This year alone has seen a number of new ways for fans to interact with the ATP tournaments. For example, the Infosys Second Screen went live in more ATP events this year. The system takes live data from multiple sources and creates live commentary and insights. It is 100% automated, without manual intervention, and uses AI and machine learning.

The Infosys Tennis Platform, which also debuted this year, is used for developing innovative and immersive digital features for fans, players and coaches, media and other users. For example, Infosys used the platform to develop Rally Analysis, which dissects and analyses the outcome of anyone’s favourite player’s performance by breaking down every shot and rally that took place during a match.

The most recent development released is the ATP Tour app, which provides fans with official live scores, stats, news and video and a personalised feed featuring favourite players and tournaments. Through customised notifications, fans are alerted when their players begin or complete a match and immediately when fresh news and video content about their favourite players is published.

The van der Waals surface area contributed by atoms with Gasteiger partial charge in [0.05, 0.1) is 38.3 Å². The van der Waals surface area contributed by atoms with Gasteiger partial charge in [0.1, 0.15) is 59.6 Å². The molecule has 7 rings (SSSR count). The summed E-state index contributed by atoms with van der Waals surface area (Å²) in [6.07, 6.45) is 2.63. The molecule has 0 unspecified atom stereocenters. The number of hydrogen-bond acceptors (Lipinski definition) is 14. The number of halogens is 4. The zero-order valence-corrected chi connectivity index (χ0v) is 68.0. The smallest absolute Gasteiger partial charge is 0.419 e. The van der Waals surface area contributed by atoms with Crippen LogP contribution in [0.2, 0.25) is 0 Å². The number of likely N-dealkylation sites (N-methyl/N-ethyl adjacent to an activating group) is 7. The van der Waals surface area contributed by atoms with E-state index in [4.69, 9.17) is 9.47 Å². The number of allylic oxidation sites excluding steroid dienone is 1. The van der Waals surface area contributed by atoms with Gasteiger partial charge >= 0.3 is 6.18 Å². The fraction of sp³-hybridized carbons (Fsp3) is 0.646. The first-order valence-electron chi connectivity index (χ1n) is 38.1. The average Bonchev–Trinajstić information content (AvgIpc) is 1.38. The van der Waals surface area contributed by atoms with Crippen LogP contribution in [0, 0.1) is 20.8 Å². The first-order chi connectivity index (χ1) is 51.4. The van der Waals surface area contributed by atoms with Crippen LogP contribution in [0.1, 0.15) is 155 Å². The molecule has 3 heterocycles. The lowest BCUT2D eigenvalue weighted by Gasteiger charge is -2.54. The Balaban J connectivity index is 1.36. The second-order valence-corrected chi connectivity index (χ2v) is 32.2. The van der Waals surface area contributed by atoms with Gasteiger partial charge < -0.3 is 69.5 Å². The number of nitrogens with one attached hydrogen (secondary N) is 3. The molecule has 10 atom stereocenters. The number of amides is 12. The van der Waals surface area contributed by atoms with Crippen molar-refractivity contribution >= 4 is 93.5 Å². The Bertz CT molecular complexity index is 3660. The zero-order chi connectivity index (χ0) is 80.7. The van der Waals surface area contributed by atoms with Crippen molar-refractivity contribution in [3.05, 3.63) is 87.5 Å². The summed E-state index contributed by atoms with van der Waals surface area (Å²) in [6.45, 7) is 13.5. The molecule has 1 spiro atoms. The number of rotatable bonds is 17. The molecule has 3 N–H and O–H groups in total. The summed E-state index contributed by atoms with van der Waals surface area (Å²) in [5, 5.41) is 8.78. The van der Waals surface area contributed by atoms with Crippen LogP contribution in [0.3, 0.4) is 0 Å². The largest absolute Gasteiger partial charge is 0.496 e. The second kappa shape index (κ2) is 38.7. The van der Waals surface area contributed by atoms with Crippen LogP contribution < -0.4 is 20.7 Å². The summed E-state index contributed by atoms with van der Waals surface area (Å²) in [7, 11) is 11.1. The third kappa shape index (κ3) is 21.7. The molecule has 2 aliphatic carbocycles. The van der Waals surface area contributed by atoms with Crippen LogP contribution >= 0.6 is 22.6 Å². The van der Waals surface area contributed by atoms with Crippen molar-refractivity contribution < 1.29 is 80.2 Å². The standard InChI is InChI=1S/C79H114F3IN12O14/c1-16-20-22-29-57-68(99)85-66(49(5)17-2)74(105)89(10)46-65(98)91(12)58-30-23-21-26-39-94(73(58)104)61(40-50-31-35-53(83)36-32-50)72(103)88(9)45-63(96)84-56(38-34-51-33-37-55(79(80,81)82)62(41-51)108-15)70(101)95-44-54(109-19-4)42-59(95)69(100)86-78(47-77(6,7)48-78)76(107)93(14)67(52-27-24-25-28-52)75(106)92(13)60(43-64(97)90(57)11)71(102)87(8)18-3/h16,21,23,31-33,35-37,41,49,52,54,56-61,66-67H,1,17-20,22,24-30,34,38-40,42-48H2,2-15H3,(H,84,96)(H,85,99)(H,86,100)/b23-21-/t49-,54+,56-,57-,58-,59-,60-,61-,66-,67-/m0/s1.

But it is not just the fans who want to be able to consume action in different ways, but the players themselves and their coaching staff.

So, this year, Infosys introduced the Players & Coaches Portal, which uses a video and data analytics toolkit. Each player or coach was given a personal tablet to access deep insights that enable them to slice and dice any match to help them prepare.

Tennis coach Craig O’Shannessy, who is on Novak Djokovic’s team and is using tech to transform his coaching, said players crave as much data as they can get to help them improve their game. For example, when O’Shannessy first started to work with Djokovic, he said the multi-Grand Slam winner wanted video technology so he could see himself play and understand patterns of play.